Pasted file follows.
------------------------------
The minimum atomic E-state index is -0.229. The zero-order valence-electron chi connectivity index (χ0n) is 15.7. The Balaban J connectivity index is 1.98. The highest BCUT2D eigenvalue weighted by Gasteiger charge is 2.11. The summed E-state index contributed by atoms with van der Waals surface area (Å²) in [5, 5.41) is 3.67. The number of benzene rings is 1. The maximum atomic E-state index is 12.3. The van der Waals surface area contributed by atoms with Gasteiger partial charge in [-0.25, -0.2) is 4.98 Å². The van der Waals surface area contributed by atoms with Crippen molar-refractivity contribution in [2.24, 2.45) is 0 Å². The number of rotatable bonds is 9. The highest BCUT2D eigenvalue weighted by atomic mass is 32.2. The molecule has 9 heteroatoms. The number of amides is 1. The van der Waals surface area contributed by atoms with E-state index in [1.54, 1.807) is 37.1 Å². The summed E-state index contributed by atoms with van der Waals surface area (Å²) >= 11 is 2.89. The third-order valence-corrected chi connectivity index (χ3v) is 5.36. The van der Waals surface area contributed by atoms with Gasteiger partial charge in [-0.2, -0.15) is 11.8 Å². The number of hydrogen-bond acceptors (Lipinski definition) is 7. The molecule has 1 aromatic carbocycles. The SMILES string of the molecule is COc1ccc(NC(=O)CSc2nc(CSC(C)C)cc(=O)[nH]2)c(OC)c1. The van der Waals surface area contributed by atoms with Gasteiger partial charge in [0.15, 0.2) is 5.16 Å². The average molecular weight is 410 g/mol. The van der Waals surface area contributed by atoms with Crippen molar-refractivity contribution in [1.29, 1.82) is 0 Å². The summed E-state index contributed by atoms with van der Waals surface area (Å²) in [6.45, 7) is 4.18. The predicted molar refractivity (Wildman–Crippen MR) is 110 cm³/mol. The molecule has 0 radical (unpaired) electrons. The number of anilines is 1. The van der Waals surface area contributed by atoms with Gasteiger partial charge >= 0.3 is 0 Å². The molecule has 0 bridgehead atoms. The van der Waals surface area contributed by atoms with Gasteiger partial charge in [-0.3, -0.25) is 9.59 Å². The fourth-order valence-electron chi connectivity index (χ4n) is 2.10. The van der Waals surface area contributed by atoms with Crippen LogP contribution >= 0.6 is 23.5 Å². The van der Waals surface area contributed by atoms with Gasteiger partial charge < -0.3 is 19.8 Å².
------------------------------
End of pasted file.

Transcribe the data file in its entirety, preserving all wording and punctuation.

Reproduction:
The minimum atomic E-state index is -0.229. The zero-order valence-electron chi connectivity index (χ0n) is 15.7. The Balaban J connectivity index is 1.98. The highest BCUT2D eigenvalue weighted by Gasteiger charge is 2.11. The summed E-state index contributed by atoms with van der Waals surface area (Å²) in [5, 5.41) is 3.67. The number of benzene rings is 1. The maximum atomic E-state index is 12.3. The van der Waals surface area contributed by atoms with Gasteiger partial charge in [-0.25, -0.2) is 4.98 Å². The van der Waals surface area contributed by atoms with Crippen molar-refractivity contribution in [2.24, 2.45) is 0 Å². The number of rotatable bonds is 9. The highest BCUT2D eigenvalue weighted by atomic mass is 32.2. The molecule has 9 heteroatoms. The number of amides is 1. The van der Waals surface area contributed by atoms with E-state index in [1.54, 1.807) is 37.1 Å². The summed E-state index contributed by atoms with van der Waals surface area (Å²) >= 11 is 2.89. The third-order valence-corrected chi connectivity index (χ3v) is 5.36. The van der Waals surface area contributed by atoms with Gasteiger partial charge in [-0.2, -0.15) is 11.8 Å². The number of hydrogen-bond acceptors (Lipinski definition) is 7. The molecule has 1 aromatic carbocycles. The SMILES string of the molecule is COc1ccc(NC(=O)CSc2nc(CSC(C)C)cc(=O)[nH]2)c(OC)c1. The van der Waals surface area contributed by atoms with Gasteiger partial charge in [0.15, 0.2) is 5.16 Å². The average molecular weight is 410 g/mol. The van der Waals surface area contributed by atoms with Crippen molar-refractivity contribution in [1.29, 1.82) is 0 Å². The summed E-state index contributed by atoms with van der Waals surface area (Å²) in [6.45, 7) is 4.18. The predicted molar refractivity (Wildman–Crippen MR) is 110 cm³/mol. The molecule has 0 radical (unpaired) electrons. The number of anilines is 1. The van der Waals surface area contributed by atoms with Gasteiger partial charge >= 0.3 is 0 Å². The molecule has 0 bridgehead atoms. The van der Waals surface area contributed by atoms with Gasteiger partial charge in [-0.3, -0.25) is 9.59 Å². The fourth-order valence-electron chi connectivity index (χ4n) is 2.10. The van der Waals surface area contributed by atoms with Crippen LogP contribution >= 0.6 is 23.5 Å². The van der Waals surface area contributed by atoms with Gasteiger partial charge < -0.3 is 19.8 Å².